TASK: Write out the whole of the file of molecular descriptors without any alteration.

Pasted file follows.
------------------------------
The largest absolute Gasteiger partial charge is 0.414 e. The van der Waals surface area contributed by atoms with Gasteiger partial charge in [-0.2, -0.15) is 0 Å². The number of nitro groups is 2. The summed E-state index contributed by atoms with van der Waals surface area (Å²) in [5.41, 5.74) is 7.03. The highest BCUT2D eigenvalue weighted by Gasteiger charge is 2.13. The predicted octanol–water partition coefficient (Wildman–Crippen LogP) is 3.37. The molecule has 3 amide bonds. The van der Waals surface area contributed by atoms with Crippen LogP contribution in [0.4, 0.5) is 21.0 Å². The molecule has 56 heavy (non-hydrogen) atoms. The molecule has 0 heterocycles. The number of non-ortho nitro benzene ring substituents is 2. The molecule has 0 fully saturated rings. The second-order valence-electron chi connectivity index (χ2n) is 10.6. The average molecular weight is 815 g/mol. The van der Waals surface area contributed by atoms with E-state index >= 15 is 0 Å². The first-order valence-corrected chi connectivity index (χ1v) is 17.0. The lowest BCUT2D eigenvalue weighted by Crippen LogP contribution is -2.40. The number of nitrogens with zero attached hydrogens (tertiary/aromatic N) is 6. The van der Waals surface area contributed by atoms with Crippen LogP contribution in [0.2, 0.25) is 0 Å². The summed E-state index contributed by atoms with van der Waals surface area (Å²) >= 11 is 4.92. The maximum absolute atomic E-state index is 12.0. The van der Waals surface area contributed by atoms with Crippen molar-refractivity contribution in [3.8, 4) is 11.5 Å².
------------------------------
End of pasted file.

The largest absolute Gasteiger partial charge is 0.414 e. The van der Waals surface area contributed by atoms with Gasteiger partial charge in [-0.2, -0.15) is 0 Å². The number of nitro groups is 2. The summed E-state index contributed by atoms with van der Waals surface area (Å²) in [5.41, 5.74) is 7.03. The highest BCUT2D eigenvalue weighted by Gasteiger charge is 2.13. The predicted octanol–water partition coefficient (Wildman–Crippen LogP) is 3.37. The molecule has 3 amide bonds. The van der Waals surface area contributed by atoms with Crippen LogP contribution in [0.4, 0.5) is 21.0 Å². The molecule has 56 heavy (non-hydrogen) atoms. The molecule has 0 heterocycles. The number of non-ortho nitro benzene ring substituents is 2. The molecule has 0 fully saturated rings. The second-order valence-electron chi connectivity index (χ2n) is 10.6. The average molecular weight is 815 g/mol. The van der Waals surface area contributed by atoms with E-state index >= 15 is 0 Å². The first-order valence-corrected chi connectivity index (χ1v) is 17.0. The lowest BCUT2D eigenvalue weighted by Crippen LogP contribution is -2.40. The number of nitrogens with zero attached hydrogens (tertiary/aromatic N) is 6. The van der Waals surface area contributed by atoms with Crippen LogP contribution in [0.2, 0.25) is 0 Å². The summed E-state index contributed by atoms with van der Waals surface area (Å²) >= 11 is 4.92. The maximum absolute atomic E-state index is 12.0. The van der Waals surface area contributed by atoms with Crippen molar-refractivity contribution in [3.8, 4) is 11.5 Å².